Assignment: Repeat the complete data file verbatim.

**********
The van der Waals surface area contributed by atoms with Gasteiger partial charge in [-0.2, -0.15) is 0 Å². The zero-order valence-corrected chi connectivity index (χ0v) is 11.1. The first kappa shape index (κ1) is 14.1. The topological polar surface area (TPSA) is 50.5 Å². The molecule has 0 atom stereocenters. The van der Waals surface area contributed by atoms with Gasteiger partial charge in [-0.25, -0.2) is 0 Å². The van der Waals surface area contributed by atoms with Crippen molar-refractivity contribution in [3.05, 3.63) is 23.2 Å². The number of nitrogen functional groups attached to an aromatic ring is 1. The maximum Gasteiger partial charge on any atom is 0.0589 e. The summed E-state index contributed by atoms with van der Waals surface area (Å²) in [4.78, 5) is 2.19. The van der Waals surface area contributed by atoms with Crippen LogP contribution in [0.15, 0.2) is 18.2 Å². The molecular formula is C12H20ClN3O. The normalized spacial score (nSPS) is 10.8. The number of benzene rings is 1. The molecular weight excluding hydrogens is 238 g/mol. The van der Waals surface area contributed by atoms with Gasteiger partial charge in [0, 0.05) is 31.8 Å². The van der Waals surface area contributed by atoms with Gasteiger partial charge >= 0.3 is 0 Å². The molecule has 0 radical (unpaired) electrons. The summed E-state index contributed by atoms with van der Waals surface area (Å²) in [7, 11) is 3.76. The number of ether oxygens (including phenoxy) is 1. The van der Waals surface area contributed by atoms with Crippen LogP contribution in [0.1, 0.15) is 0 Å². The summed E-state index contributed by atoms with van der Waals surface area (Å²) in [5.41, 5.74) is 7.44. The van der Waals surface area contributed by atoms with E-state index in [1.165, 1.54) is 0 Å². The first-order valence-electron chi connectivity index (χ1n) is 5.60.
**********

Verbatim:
The van der Waals surface area contributed by atoms with Gasteiger partial charge in [-0.2, -0.15) is 0 Å². The zero-order valence-corrected chi connectivity index (χ0v) is 11.1. The first kappa shape index (κ1) is 14.1. The topological polar surface area (TPSA) is 50.5 Å². The molecule has 0 atom stereocenters. The van der Waals surface area contributed by atoms with Gasteiger partial charge in [-0.25, -0.2) is 0 Å². The van der Waals surface area contributed by atoms with Crippen molar-refractivity contribution in [3.05, 3.63) is 23.2 Å². The number of nitrogen functional groups attached to an aromatic ring is 1. The maximum Gasteiger partial charge on any atom is 0.0589 e. The summed E-state index contributed by atoms with van der Waals surface area (Å²) in [4.78, 5) is 2.19. The van der Waals surface area contributed by atoms with Crippen LogP contribution in [0.15, 0.2) is 18.2 Å². The molecular formula is C12H20ClN3O. The normalized spacial score (nSPS) is 10.8. The number of benzene rings is 1. The molecular weight excluding hydrogens is 238 g/mol. The van der Waals surface area contributed by atoms with Gasteiger partial charge in [0, 0.05) is 31.8 Å². The van der Waals surface area contributed by atoms with Gasteiger partial charge >= 0.3 is 0 Å². The molecule has 0 radical (unpaired) electrons. The summed E-state index contributed by atoms with van der Waals surface area (Å²) in [7, 11) is 3.76. The number of ether oxygens (including phenoxy) is 1. The van der Waals surface area contributed by atoms with Crippen LogP contribution in [0.1, 0.15) is 0 Å². The summed E-state index contributed by atoms with van der Waals surface area (Å²) in [5.41, 5.74) is 7.44. The van der Waals surface area contributed by atoms with E-state index in [1.165, 1.54) is 0 Å². The first-order valence-electron chi connectivity index (χ1n) is 5.60.